Recently in that newletter some of you may remember me writing about, I submitted an article on the Iranian New Year upon the Vernal Equinox.
At the end of the article I waxed enthusiastic and wrote that Wikipedia was a great place to find out about just about anything. Two of the smarter people here (one is an MD) asked nicely enough how I or anyone could be certain about info from what I described as a “democratically-run encyclopedia.”
I did tell the good doctor that the Norouz [various spellings] article pretty much echoed everything else that I came up with through a general online search. But it did get the wheels rolling. How do we know that the site is reliable in terms of monitoring the contributions?
Is this a debatable issue, or is there such a consensus, at least here, that this should just be a General Question? I should mention that I’m pretty sure that this is where I first came across the site, that is, SDMB.
Depending how a debate goes, if one develops, I will either be more careful about Wikipedia, or write a newsletter article defending the whole concept, and the sitye in particular.
Meanwhile, I have plumbed the site itself for more info on how they operate. So I don’t really have a General Question.
I don’t have access to the Economists archives, so unfortunately I can’t provide a cite. However, an issue that came out several months ago had an article about wiki. Apparently a scientific journal did a study and found that Wikipedia is pretty accurate in terms of science, and about as accurate as most encyclopedias. the fact is that if someone is writing an article in Wikipedia, they probably have at least an educated layman’s expertise in the subject. Normal encyclopedias hire researchers to write their articles, and any expertise the researcher gains in the subject is likely the result of preparing the article. In my experience the great weakness of Wikipedia is not the accuracy of it’s facts but the eccentricity of some of its entries.
Based on the following threads, I would say that Wiki is an excellent place to begin a search for information. Often, it will turn out to be the best source. However, on matters of life and death (figuratively), I would strongly recommend seeking substantiation from other sources.
They make no claims to be reliable.
You inferred that from their generally admired reliability.
But they make no claims.
People play games with the definitions every single day and they freely acknowledge that.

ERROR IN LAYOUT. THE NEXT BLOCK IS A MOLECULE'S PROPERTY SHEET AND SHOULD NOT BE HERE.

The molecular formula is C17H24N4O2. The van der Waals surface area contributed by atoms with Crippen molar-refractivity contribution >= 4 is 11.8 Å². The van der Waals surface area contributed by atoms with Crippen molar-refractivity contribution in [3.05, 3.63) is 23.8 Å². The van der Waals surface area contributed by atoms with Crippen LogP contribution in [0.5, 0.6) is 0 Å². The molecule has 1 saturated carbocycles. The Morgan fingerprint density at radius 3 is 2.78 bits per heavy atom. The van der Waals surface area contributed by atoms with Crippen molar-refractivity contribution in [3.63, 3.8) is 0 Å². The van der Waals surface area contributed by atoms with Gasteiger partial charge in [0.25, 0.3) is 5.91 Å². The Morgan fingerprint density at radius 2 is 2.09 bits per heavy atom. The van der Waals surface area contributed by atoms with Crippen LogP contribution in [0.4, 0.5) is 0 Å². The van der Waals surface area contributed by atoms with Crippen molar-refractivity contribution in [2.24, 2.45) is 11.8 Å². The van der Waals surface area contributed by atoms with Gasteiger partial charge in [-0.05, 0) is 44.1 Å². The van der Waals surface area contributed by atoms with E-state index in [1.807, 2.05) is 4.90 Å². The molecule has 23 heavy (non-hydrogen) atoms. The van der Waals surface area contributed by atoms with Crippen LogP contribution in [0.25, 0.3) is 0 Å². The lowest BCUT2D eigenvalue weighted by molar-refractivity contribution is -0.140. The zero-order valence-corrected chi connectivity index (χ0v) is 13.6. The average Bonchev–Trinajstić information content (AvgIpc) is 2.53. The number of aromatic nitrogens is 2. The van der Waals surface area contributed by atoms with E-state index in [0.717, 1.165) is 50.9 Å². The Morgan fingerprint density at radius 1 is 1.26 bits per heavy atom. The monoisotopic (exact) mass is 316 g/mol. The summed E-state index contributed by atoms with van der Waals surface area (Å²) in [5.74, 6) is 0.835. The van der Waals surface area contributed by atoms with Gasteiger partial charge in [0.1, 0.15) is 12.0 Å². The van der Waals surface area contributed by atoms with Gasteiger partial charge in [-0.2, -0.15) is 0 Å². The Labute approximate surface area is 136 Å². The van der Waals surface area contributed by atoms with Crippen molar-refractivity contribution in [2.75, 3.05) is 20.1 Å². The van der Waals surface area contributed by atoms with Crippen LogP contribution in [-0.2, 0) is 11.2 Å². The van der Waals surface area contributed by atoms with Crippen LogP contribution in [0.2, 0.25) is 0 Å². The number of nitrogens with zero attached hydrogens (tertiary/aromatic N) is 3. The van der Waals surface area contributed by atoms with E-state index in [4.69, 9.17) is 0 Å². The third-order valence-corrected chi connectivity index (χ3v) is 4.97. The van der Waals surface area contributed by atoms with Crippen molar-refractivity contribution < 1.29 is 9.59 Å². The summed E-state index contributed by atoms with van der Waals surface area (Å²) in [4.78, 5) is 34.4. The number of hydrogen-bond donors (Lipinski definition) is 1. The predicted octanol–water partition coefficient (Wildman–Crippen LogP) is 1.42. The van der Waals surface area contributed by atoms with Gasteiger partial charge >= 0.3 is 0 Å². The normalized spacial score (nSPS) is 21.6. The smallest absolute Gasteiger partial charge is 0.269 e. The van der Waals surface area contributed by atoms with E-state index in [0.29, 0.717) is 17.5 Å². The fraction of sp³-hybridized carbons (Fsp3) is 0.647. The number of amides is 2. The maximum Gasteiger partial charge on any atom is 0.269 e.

Well, the scientific journal was Nature, but Britannica did a devastating rebuttal if it is confirmed.
Even so, the fact remains that in academia ALL encyclopedias are frowned if you use them as the only cite, so really Wikipedia is great for the first step in your research or for a good cite in a message board, but always follow the sources and search deeper.
I can’t swear to the site’s overall reliability on science/medical issues, but it was recently called to my attention that a really dubious article appears on Wikipedia dealing with “glyconutrients”. The article is full of misstatements and exaggerations that look as though they were inspired by a particular supplement company’s advertising. That article will be enshrined there as gospel until someone hopefully gets around to debunking it.
I always hesitate to link to a Wikipedia article here unless I have corroborated it elsewhere on a reliable site or know it to represent generally accepted fact. An encyclopedia that you are reluctant to trust is a liability.
True enough, as far as it goes. But recall that encyclopedias might be good places to START research no research should stop there. Certainly during my time in college encyclopedias were frowned upon as a course of citations unless backed up by one hell of a lot of supplemental material.
The simple fact is that encyclopedias as a whole aren’t great research or reference tools for anything beyond beer-level debates and high school term papers. So saying that wiki is just as good is damning with faint praise.
Toss in the nature of it and I’d avoid quoting it in your dissertation, if you get me.